MilkWeed: The Eames – Alive and Well and Green

On my first academic trip to Los Angeles over ten years ago I visited the Eames House in Pacific Palisades. Frozen in time, preserved in the way Ray Eames left it upon her death in 1988, I peered through its steel framed windows to find it standing still in design and time except for one thing: the plants.

Charles and Ray may no longer breathe life on this earth, but their plants still do. The greenery is what made the rooms stay alive, filled with moisture, fresh air and change. Without them, time would have truly stood still; with the plants’ continuing presence in the place, change slowly occurs each day — its long continual metamorphosis not seen until one returns after a period of months, years. But they maintain; they live.

Lately the Eames have been the talk of the town getting credit and attention well deserved, particularly because of their inclusion in the LACMA California Modern, 1930-1965: “Living in a Modern Way” show open now until June 3 and the recent documentary Eames: The Architect and The Painter. The entire contents of their living room has been moved temporarily to LACMA for the exhibition, giving their home some much-needed downtime for preservation. All the wonderful knick knacks, the library, the rugs and furniture have been cataloged and photographed and now can be observed in a gallery, except for the plants. There are artificial replacements in the show (and I’m not sure where the plants are right now — hopefully just vacationing somewhere sunny,) but without their presence amongst the objects in the exhibit, the home now feels expired.

The greenery in the Eames house is as integral as the glass, the wood paneling, the paintings, and the objects Charles and Ray collected along side them. Without it, the home’s straight industrial lines would terminate, cross, divide in an unsettling way. Ray realized this too and so the home was filled with greenery of varying scale.

Whether in a permanent gravel bed continually filled with plants in pots or in the large dried tumbleweed collection that hung from the loft ceilings (below), the plants were likely chosen for their broad need leaves and the shadows that they made whether on the interior or on the translucent windows visible from the exterior at night.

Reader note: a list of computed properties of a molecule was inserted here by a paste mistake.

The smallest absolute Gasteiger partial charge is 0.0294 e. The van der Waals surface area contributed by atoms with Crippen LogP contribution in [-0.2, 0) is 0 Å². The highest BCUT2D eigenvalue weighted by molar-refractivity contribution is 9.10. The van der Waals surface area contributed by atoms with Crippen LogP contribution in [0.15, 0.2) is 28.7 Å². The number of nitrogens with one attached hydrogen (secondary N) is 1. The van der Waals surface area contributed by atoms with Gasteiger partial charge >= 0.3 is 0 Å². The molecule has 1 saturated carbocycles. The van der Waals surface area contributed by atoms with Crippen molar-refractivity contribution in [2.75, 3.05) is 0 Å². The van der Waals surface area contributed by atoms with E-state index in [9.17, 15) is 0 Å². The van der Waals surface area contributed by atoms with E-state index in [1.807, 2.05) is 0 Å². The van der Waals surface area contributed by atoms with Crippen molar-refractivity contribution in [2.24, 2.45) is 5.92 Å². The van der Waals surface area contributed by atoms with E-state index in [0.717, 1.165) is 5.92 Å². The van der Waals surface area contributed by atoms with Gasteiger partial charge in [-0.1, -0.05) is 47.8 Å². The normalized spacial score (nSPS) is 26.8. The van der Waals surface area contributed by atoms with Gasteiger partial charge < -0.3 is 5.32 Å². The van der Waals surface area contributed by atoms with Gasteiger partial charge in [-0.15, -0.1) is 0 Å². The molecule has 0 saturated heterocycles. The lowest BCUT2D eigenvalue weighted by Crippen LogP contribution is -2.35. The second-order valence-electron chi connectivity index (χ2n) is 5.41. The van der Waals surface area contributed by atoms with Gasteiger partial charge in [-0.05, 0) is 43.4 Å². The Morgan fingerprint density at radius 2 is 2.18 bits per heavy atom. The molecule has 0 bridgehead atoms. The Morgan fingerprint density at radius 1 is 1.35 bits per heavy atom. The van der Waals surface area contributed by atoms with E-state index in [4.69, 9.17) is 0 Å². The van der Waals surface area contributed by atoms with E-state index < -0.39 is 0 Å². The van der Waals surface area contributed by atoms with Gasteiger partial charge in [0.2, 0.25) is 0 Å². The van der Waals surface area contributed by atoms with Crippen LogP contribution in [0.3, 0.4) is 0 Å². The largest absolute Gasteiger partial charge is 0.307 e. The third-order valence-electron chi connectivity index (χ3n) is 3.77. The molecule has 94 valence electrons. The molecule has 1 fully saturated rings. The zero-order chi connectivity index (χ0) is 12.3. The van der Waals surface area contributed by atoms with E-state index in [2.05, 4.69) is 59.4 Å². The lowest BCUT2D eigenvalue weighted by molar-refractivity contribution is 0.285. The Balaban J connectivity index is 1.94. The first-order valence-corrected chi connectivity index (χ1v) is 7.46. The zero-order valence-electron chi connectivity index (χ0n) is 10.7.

You can view the room without the greenery via the time-lapse of the room’s de- and re-construction at LACMA. The plants were the first to leave and the last to be replaced. The room without their inclusion is barren, cold and still. The large scale of the room and the relatively small scale of its furniture seem at odds with each other. The cracked and worn tile is more noticeable. The greenery makes the difference.

So whatever way you choose to incorporate green in your home, whether it’s via ornate modernist pots, flea market finds, or via standard clay pots from your nursery (they were good enough for the Eames), the Eames have shown that it makes a home literally alive, lived-in, loved and balanced. Artificial just doesn’t do it justice.

Top photo by Ricardo DeAratanha / Los Angeles Times, all others by Tim Street-Porter, Prints and Photos Division.

Kara Bartelt is a design strategist in practice at kara b. studio. Kara enjoys the design process on all scales via her architectural practice, Lettuce Office, or by creating botanical art with air plants, via toHOLD. She wishes at 11:11 each day at Kara writes the Design Milk column, MilkWeed.